True Confession Time: years ago, when the concept of “supplemental information” was being introduced, I opposed the idea of actually “labeling” this information. While understanding the notion of supplemental is important, I didn’t see much value in having to label it. Today, my view hasn’t changed. But that doesn’t matter: the rule is that one must label if you’re a GIPS(R) (Global Investment Performance Standards) compliant firm. [But, I want to make it clear that this comment doess not constitute a criticism of either the Standards or those who crafted them. It’s merely an opinion.]
Now, the tricky part: what to label?
Let’s begin with a definition of what supplemental information is; from the Standards’ glossary we have:
Bottom line, it’s performance-related information that’s neither required nor recommended. And so, when you want to include performance or risk information along with your compliant statement, you need to decide if it’s supplemental or not, because if it is, you have to label it.
As GIPS verifiers, we often encounter clients who have elected to include additional information, and must consider whether it’s supplemental or not. Let’s consider the following two examples, from recent verifications we conducted:
- benchmark risk statistics, other than the required 36-month annualized standard deviation: while the standards recommend that firms “present additional relevant COMPOSITE-level EX-POST risk measures” (see ¶ I.5.B.6), it doesn’t suggest the same for benchmarks. Was this an oversight? Is there a sense that this may be implied? Think about it: to show, for example, the Sharpe ratio for the composite but not the benchmark has limited value, right? But, strictly speaking one might conclude that it has to be labeled. I’m of the opinion that this is a “gray area,” and am fine either way: want to label it? Fine! Don’t want to? I’m okay with that.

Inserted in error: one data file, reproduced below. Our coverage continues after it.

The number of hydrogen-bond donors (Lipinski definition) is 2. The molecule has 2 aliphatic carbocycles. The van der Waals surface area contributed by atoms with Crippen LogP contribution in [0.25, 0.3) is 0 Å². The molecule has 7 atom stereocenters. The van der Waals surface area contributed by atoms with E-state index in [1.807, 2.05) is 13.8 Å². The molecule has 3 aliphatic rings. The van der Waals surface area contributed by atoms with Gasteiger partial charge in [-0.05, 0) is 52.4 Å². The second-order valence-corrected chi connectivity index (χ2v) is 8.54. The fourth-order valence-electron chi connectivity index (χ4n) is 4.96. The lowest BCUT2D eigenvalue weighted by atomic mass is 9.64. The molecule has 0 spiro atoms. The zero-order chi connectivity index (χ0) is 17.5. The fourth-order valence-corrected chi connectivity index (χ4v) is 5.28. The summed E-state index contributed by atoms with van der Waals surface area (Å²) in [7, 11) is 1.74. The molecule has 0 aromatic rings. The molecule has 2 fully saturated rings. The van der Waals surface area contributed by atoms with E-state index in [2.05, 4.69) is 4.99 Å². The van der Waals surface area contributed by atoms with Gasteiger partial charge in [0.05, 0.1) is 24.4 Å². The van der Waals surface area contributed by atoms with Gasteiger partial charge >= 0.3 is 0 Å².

- growth of a dollar (or Euro, Pound Sterling, etc.): while charts are recommended, I believe only of information that’s recommended or required. And so, since such a chart (or the underlying data) isn’t recommended nor required, I’d say this falls into the “supplemental camp,” and requires a label.
What if you fail to label something, is your claim invalid? I would say “no.” I think that this would be a minor infraction, and one that simply needs correction.
What if you label something that really isn’t supplemental? I’d call this an oversight, and say that it does not invalidate the claim. Once made aware of the error, simply remove the label.
Have a different view, thoughts, insights, or other examples? Please chime in!